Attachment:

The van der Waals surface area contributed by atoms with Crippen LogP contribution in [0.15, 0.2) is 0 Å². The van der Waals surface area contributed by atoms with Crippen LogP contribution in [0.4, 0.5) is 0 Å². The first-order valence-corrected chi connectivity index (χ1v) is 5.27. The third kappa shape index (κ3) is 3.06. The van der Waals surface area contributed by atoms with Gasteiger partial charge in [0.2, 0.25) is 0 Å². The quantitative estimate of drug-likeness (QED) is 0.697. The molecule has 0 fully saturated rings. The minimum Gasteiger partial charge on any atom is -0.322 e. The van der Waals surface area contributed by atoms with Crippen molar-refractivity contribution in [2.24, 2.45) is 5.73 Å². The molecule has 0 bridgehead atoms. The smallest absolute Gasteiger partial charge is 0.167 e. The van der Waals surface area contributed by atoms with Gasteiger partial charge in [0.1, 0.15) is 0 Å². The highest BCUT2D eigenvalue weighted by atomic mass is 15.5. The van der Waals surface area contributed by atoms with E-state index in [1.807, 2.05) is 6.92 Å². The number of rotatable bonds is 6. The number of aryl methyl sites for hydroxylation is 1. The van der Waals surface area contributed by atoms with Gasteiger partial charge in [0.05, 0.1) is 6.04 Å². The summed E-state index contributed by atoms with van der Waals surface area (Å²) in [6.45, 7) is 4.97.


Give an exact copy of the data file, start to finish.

The van der Waals surface area contributed by atoms with Crippen LogP contribution in [0.15, 0.2) is 0 Å². The van der Waals surface area contributed by atoms with Crippen LogP contribution in [0.4, 0.5) is 0 Å². The first-order valence-corrected chi connectivity index (χ1v) is 5.27. The third kappa shape index (κ3) is 3.06. The van der Waals surface area contributed by atoms with Gasteiger partial charge in [0.2, 0.25) is 0 Å². The quantitative estimate of drug-likeness (QED) is 0.697. The molecule has 0 fully saturated rings. The minimum Gasteiger partial charge on any atom is -0.322 e. The van der Waals surface area contributed by atoms with Crippen molar-refractivity contribution in [2.24, 2.45) is 5.73 Å². The molecule has 0 bridgehead atoms. The smallest absolute Gasteiger partial charge is 0.167 e. The van der Waals surface area contributed by atoms with Gasteiger partial charge in [0.1, 0.15) is 0 Å². The highest BCUT2D eigenvalue weighted by atomic mass is 15.5. The van der Waals surface area contributed by atoms with E-state index in [1.807, 2.05) is 6.92 Å². The number of rotatable bonds is 6. The number of aryl methyl sites for hydroxylation is 1. The van der Waals surface area contributed by atoms with Gasteiger partial charge in [0.05, 0.1) is 6.04 Å². The summed E-state index contributed by atoms with van der Waals surface area (Å²) in [6.45, 7) is 4.97.